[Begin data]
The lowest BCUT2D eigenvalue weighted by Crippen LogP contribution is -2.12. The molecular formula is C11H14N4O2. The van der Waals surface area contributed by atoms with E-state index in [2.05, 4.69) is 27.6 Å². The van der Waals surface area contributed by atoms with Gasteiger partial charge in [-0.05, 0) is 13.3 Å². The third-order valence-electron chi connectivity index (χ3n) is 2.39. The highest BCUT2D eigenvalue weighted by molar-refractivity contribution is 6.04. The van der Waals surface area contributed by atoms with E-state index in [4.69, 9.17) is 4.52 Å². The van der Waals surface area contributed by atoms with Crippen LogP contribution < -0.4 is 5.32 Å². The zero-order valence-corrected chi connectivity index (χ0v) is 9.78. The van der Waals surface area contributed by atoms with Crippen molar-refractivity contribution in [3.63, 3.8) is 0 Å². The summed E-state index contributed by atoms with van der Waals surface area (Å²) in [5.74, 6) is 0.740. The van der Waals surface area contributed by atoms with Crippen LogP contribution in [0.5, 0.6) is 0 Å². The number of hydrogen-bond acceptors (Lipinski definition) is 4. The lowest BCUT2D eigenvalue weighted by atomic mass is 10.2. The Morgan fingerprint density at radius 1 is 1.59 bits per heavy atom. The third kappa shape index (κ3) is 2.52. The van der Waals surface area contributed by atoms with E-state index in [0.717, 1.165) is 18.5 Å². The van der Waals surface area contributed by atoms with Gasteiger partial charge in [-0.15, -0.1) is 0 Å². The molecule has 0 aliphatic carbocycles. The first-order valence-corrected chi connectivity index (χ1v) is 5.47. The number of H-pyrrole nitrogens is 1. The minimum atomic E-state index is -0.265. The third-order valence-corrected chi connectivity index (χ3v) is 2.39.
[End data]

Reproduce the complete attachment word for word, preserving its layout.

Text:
The lowest BCUT2D eigenvalue weighted by Crippen LogP contribution is -2.12. The molecular formula is C11H14N4O2. The van der Waals surface area contributed by atoms with E-state index in [2.05, 4.69) is 27.6 Å². The van der Waals surface area contributed by atoms with Gasteiger partial charge in [-0.05, 0) is 13.3 Å². The third-order valence-electron chi connectivity index (χ3n) is 2.39. The highest BCUT2D eigenvalue weighted by molar-refractivity contribution is 6.04. The van der Waals surface area contributed by atoms with E-state index in [4.69, 9.17) is 4.52 Å². The van der Waals surface area contributed by atoms with Crippen LogP contribution < -0.4 is 5.32 Å². The zero-order valence-corrected chi connectivity index (χ0v) is 9.78. The van der Waals surface area contributed by atoms with Crippen molar-refractivity contribution in [3.63, 3.8) is 0 Å². The summed E-state index contributed by atoms with van der Waals surface area (Å²) in [5.74, 6) is 0.740. The van der Waals surface area contributed by atoms with Crippen LogP contribution in [0.5, 0.6) is 0 Å². The number of hydrogen-bond acceptors (Lipinski definition) is 4. The lowest BCUT2D eigenvalue weighted by atomic mass is 10.2. The Morgan fingerprint density at radius 1 is 1.59 bits per heavy atom. The third kappa shape index (κ3) is 2.52. The van der Waals surface area contributed by atoms with E-state index in [0.717, 1.165) is 18.5 Å². The van der Waals surface area contributed by atoms with Gasteiger partial charge in [-0.15, -0.1) is 0 Å². The molecule has 0 aliphatic carbocycles. The first-order valence-corrected chi connectivity index (χ1v) is 5.47. The number of H-pyrrole nitrogens is 1. The minimum atomic E-state index is -0.265. The third-order valence-corrected chi connectivity index (χ3v) is 2.39.